What helps physicians after committing a serious medical error? 7 steps to recovery


Physicians continually strive to prevent medical errors, but they still happen. When a serious medical error occurs, physicians must learn to accept them and use the error to grow professionally, despite the challenging nature of such experiences.

A recent study in Academic Medicine found that although "healthcare institutions are increasingly recognizing the physician as the 'second victim' of medical error, more attention needs to be placed on reframing the error into a positive post-learning event, rather than a 'coping' or 'surviving' framework."

To understand what helps physicians manage distress and find support after making harmful errors, professors at the University of Virginia School of Medicine in Charlottesville, the University of Florida in Gainesville and Harvard Medical School in Boston spent three years interviewing 61 experienced physicians who volunteered to discuss their most serious self-reported medical errors.

Here are seven steps that helped the interviewed physicians learn and heal after committing a medical error, according to the study.

1. Talking about the medical error. The majority of the physician respondents said "being able to talk about it" helped them the most.

"[M]ost felt that having someone who could understand the experience from a clinical context was helpful," the study authors wrote. Physicians also said speaking with colleagues who didn't attempt to minimize the seriousness of the error or dismiss its associated emotions was important.

2. Forgiving oneself. Some physicians make the decision to explicitly forgive themselves, a process that requires self-acceptance and self-awareness, according to the report.

3. Having a strong moral context to encourage themselves to do the right thing. Physicians indicated having moral standards in place — including a professional code of conduct, spiritual teachings or a strong sense of humanism — helped them see the right thing to do after committing the medical error, according to the study. Some discussed important values with their mentors.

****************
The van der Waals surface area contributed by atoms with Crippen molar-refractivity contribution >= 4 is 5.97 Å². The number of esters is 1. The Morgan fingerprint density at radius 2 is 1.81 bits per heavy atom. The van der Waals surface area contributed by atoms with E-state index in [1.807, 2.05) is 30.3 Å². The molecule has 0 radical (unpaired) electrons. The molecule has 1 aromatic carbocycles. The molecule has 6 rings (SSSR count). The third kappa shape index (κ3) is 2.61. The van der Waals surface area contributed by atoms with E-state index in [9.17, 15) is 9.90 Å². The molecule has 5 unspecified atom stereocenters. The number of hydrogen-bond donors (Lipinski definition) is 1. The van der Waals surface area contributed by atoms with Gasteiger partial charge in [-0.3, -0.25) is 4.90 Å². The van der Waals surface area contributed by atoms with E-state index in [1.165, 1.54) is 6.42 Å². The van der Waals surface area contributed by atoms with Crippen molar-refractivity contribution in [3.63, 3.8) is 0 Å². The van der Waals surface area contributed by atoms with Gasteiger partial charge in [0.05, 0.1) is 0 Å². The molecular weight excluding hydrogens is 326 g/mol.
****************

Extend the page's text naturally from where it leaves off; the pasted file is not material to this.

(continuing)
4. Learning to accept imperfection. Physicians are often burdened by an unrealistic question for perfection. For many physicians who committed serious medical errors, admitting vulnerability to their peers helped. "By talking with colleagues, they began to realize that other very good doctors had made mistakes too, which gave them permission to change their perfectionist understanding of themselves," the study authors wrote.

5. Gaining expertise on whatever caused the mistake. For many physicians, committing a medical error drove them to "become an expert in whatever they felt was the knowledge or technical deficiency that caused the error," according to the study. To accomplish this, some physicians made career changes, while others mastered new topics or techniques related to their previous medical error.

6. Enhancing teamwork. Several physicians said they decided to closely analyze their errors to understand how to avoid them in the future, while emphasizing the importance of teamwork to address and prevent errors.

7. Teaching others how to prevent the same error. There was an average of eight years between the time the medical error was committed and the time of the interviews for this study, which shows the process of "recovery and growth in the wake of a medical error" requires time. In addition to talking about their errors, many of the physicians interviewed said they decided to help teach others how to prevent the errors they made from occurring again.

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